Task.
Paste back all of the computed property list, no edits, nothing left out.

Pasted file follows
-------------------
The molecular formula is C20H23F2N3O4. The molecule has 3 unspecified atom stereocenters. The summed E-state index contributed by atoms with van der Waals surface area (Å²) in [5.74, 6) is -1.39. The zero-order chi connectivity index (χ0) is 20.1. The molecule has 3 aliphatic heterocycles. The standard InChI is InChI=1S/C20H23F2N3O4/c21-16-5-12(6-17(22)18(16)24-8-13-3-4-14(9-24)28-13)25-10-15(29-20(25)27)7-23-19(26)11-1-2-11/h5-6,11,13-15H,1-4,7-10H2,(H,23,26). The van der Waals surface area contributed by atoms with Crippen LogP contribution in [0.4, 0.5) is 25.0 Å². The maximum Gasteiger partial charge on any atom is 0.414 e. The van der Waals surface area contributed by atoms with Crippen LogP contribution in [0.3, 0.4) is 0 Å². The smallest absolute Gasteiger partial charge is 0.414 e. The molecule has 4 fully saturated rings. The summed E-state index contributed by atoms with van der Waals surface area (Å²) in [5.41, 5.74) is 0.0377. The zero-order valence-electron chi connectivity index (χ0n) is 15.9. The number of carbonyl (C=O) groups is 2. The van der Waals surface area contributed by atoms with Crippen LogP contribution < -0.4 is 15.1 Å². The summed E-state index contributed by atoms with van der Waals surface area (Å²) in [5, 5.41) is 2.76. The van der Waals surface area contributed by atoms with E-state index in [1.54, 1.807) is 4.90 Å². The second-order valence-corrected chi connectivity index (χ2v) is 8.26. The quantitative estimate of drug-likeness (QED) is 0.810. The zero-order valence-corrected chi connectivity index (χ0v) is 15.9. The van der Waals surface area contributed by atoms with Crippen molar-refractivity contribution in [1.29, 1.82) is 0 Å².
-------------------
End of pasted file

The molecular formula is C20H23F2N3O4. The molecule has 3 unspecified atom stereocenters. The summed E-state index contributed by atoms with van der Waals surface area (Å²) in [5.74, 6) is -1.39. The zero-order chi connectivity index (χ0) is 20.1. The molecule has 3 aliphatic heterocycles. The standard InChI is InChI=1S/C20H23F2N3O4/c21-16-5-12(6-17(22)18(16)24-8-13-3-4-14(9-24)28-13)25-10-15(29-20(25)27)7-23-19(26)11-1-2-11/h5-6,11,13-15H,1-4,7-10H2,(H,23,26). The van der Waals surface area contributed by atoms with Crippen LogP contribution in [0.4, 0.5) is 25.0 Å². The maximum Gasteiger partial charge on any atom is 0.414 e. The van der Waals surface area contributed by atoms with Crippen LogP contribution in [0.3, 0.4) is 0 Å². The smallest absolute Gasteiger partial charge is 0.414 e. The molecule has 4 fully saturated rings. The summed E-state index contributed by atoms with van der Waals surface area (Å²) in [5.41, 5.74) is 0.0377. The zero-order valence-electron chi connectivity index (χ0n) is 15.9. The number of carbonyl (C=O) groups is 2. The van der Waals surface area contributed by atoms with Crippen LogP contribution < -0.4 is 15.1 Å². The summed E-state index contributed by atoms with van der Waals surface area (Å²) in [5, 5.41) is 2.76. The van der Waals surface area contributed by atoms with E-state index in [1.54, 1.807) is 4.90 Å². The second-order valence-corrected chi connectivity index (χ2v) is 8.26. The quantitative estimate of drug-likeness (QED) is 0.810. The zero-order valence-corrected chi connectivity index (χ0v) is 15.9. The van der Waals surface area contributed by atoms with Crippen molar-refractivity contribution in [1.29, 1.82) is 0 Å².